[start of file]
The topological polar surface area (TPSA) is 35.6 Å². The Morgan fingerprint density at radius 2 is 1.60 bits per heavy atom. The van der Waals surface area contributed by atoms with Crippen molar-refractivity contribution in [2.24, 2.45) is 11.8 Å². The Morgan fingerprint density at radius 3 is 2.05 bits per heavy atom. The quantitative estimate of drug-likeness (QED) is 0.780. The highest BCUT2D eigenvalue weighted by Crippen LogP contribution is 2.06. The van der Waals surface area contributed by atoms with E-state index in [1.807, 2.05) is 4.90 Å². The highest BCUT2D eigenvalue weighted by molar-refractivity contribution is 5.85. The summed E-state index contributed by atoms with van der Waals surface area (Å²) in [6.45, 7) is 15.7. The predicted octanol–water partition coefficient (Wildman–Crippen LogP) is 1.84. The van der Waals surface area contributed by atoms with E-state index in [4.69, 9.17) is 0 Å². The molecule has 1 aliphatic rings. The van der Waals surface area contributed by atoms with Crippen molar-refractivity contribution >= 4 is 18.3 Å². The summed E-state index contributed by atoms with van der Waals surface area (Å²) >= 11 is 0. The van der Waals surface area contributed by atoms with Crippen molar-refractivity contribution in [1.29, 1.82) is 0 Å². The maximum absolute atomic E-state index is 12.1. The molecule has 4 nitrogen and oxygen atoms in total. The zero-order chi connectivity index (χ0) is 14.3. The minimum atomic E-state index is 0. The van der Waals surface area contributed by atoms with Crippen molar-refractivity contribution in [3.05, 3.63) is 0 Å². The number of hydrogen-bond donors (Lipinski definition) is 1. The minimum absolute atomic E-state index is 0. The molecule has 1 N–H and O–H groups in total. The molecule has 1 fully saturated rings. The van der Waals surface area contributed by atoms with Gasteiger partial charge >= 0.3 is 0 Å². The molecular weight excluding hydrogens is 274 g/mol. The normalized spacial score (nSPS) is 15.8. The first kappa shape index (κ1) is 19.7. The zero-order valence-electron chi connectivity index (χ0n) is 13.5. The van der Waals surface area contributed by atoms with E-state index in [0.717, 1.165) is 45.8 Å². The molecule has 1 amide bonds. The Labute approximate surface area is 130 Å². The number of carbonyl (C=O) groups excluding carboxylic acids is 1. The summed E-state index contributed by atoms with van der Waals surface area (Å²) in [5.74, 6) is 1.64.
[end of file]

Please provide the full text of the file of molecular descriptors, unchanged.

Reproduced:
The topological polar surface area (TPSA) is 35.6 Å². The Morgan fingerprint density at radius 2 is 1.60 bits per heavy atom. The van der Waals surface area contributed by atoms with Crippen molar-refractivity contribution in [2.24, 2.45) is 11.8 Å². The Morgan fingerprint density at radius 3 is 2.05 bits per heavy atom. The quantitative estimate of drug-likeness (QED) is 0.780. The highest BCUT2D eigenvalue weighted by Crippen LogP contribution is 2.06. The van der Waals surface area contributed by atoms with E-state index in [1.807, 2.05) is 4.90 Å². The highest BCUT2D eigenvalue weighted by molar-refractivity contribution is 5.85. The summed E-state index contributed by atoms with van der Waals surface area (Å²) in [6.45, 7) is 15.7. The predicted octanol–water partition coefficient (Wildman–Crippen LogP) is 1.84. The van der Waals surface area contributed by atoms with E-state index in [4.69, 9.17) is 0 Å². The molecule has 1 aliphatic rings. The van der Waals surface area contributed by atoms with Crippen molar-refractivity contribution >= 4 is 18.3 Å². The summed E-state index contributed by atoms with van der Waals surface area (Å²) >= 11 is 0. The van der Waals surface area contributed by atoms with Crippen molar-refractivity contribution in [1.29, 1.82) is 0 Å². The maximum absolute atomic E-state index is 12.1. The molecule has 4 nitrogen and oxygen atoms in total. The zero-order chi connectivity index (χ0) is 14.3. The minimum atomic E-state index is 0. The van der Waals surface area contributed by atoms with Crippen molar-refractivity contribution in [3.05, 3.63) is 0 Å². The number of hydrogen-bond donors (Lipinski definition) is 1. The minimum absolute atomic E-state index is 0. The molecule has 1 N–H and O–H groups in total. The molecule has 1 fully saturated rings. The van der Waals surface area contributed by atoms with Gasteiger partial charge >= 0.3 is 0 Å². The molecular weight excluding hydrogens is 274 g/mol. The normalized spacial score (nSPS) is 15.8. The first kappa shape index (κ1) is 19.7. The zero-order valence-electron chi connectivity index (χ0n) is 13.5. The van der Waals surface area contributed by atoms with E-state index in [0.717, 1.165) is 45.8 Å². The molecule has 1 amide bonds. The Labute approximate surface area is 130 Å². The number of carbonyl (C=O) groups excluding carboxylic acids is 1. The summed E-state index contributed by atoms with van der Waals surface area (Å²) in [5.74, 6) is 1.64.